“Oh hey I got you something.” Foggy says at the door. Matt hears him digging around his pockets (the cacophony of loose change, crumpled paper, and keys) and then Foggy’s pulling something free. “It’s a keychain. For your new keys. Sorry it’s not one of those fancy-smancy ones that’ll tell you the time, but I thought, y’know, it was still pretty nice.” Matt smiles, holds his hand out for Foggy to deposit it in his palm. It’s metal, body-warm from being in Foggy’s pocket all day, heavy where it settles in the middle of Matt’s hand. He curls his fingers around it, feels out the shape and weight of it. It feels almost like a figure eight, the loose end wider and more spherical than the part attached to the keyring itself which tappers into something narrower, straighter, but still three-dimensional. “It was between this one and one of those I heart New York teddy bears with a sequin for a belly button. I thought you’d probably prefer a boxing glove instead. Totally sequin free I promise.” Foggy’s heart performs an irregular measure; enough that Matt rubs the keychain between his fingers, but it’s smooth, not a sequin in sight.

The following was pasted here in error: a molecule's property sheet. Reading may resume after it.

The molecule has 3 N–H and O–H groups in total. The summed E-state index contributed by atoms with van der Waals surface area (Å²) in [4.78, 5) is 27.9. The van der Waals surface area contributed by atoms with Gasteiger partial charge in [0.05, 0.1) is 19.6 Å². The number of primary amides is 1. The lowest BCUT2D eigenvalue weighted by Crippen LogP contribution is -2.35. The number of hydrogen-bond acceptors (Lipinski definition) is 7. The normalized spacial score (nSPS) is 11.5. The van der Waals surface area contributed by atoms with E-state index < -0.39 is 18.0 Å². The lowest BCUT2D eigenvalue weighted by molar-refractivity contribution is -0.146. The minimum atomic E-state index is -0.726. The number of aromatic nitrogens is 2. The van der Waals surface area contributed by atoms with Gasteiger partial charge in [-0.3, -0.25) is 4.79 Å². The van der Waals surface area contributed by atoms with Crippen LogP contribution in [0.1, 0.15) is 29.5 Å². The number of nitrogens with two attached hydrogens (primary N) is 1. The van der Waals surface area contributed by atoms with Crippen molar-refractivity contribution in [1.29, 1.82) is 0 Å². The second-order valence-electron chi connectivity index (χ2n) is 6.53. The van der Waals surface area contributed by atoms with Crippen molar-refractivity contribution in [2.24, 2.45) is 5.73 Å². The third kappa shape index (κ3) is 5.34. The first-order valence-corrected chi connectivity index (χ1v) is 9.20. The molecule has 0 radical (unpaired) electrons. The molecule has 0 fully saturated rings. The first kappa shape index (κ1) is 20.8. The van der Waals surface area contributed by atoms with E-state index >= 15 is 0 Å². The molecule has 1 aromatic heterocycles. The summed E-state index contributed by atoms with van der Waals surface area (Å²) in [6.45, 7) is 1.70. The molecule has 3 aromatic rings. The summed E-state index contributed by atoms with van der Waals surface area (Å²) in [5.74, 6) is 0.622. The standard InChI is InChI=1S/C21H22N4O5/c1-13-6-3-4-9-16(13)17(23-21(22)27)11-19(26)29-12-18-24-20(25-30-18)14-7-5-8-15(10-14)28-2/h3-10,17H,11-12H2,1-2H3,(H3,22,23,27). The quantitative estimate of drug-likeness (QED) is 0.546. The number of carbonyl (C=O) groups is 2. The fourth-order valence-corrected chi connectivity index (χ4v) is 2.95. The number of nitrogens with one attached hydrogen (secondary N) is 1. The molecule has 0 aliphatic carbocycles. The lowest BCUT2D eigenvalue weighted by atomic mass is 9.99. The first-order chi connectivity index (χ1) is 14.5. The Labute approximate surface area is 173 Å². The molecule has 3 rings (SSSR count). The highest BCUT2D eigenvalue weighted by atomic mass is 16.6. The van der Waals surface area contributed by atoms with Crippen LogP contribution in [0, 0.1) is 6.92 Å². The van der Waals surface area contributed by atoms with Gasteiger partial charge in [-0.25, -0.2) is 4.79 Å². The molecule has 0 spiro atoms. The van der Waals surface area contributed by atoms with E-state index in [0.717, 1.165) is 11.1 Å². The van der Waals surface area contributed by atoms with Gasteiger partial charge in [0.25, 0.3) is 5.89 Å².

Foggy’s lies are usually innocuous. Tiny things like “Yes Matt I let my mom know you were coming over this time” or “No Matt I’m not playing Zelda, I’m reading for Evidence, I swear”. Whatever Foggy’s not saying now, it hardly registers as a lie, lost in the ramble of Foggy’s voice. “Okay, I guess I’ll…see you at the office. Heh. Listen to us, we’re all grown up.”
It’s not Foggy’s heart Matt’s listening to then, too aware of his own pulse, his own nervousness rising up now that Foggy’s leaving. Matt forms a fist around the miniature glove, squeezes his fingers around it. “Thank you.” He says, voice rougher than he anticipated, his heart beating so hard against his ribs he wouldn’t be surprised if Foggy could hear the echo of it. For a second, it’s all he can feel. “For everything.”